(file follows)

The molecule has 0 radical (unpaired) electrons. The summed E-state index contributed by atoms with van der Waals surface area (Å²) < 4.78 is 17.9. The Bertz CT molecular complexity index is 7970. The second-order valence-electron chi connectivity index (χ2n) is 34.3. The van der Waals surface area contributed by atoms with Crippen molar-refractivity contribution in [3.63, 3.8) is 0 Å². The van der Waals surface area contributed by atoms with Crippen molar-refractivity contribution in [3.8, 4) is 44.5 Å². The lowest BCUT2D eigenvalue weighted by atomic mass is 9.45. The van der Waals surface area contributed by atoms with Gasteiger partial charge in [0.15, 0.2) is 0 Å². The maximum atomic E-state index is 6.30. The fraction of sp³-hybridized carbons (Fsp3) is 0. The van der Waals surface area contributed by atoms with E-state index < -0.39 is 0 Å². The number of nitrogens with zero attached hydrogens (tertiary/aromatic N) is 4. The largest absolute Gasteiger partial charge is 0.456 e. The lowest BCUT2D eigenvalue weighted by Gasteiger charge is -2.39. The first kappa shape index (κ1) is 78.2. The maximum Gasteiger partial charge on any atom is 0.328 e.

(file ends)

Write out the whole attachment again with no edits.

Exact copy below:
The molecule has 0 radical (unpaired) electrons. The summed E-state index contributed by atoms with van der Waals surface area (Å²) < 4.78 is 17.9. The Bertz CT molecular complexity index is 7970. The second-order valence-electron chi connectivity index (χ2n) is 34.3. The van der Waals surface area contributed by atoms with Crippen molar-refractivity contribution in [3.63, 3.8) is 0 Å². The van der Waals surface area contributed by atoms with Crippen molar-refractivity contribution in [3.8, 4) is 44.5 Å². The lowest BCUT2D eigenvalue weighted by atomic mass is 9.45. The van der Waals surface area contributed by atoms with Gasteiger partial charge in [0.15, 0.2) is 0 Å². The maximum atomic E-state index is 6.30. The fraction of sp³-hybridized carbons (Fsp3) is 0. The van der Waals surface area contributed by atoms with E-state index < -0.39 is 0 Å². The number of nitrogens with zero attached hydrogens (tertiary/aromatic N) is 4. The largest absolute Gasteiger partial charge is 0.456 e. The lowest BCUT2D eigenvalue weighted by Gasteiger charge is -2.39. The first kappa shape index (κ1) is 78.2. The maximum Gasteiger partial charge on any atom is 0.328 e.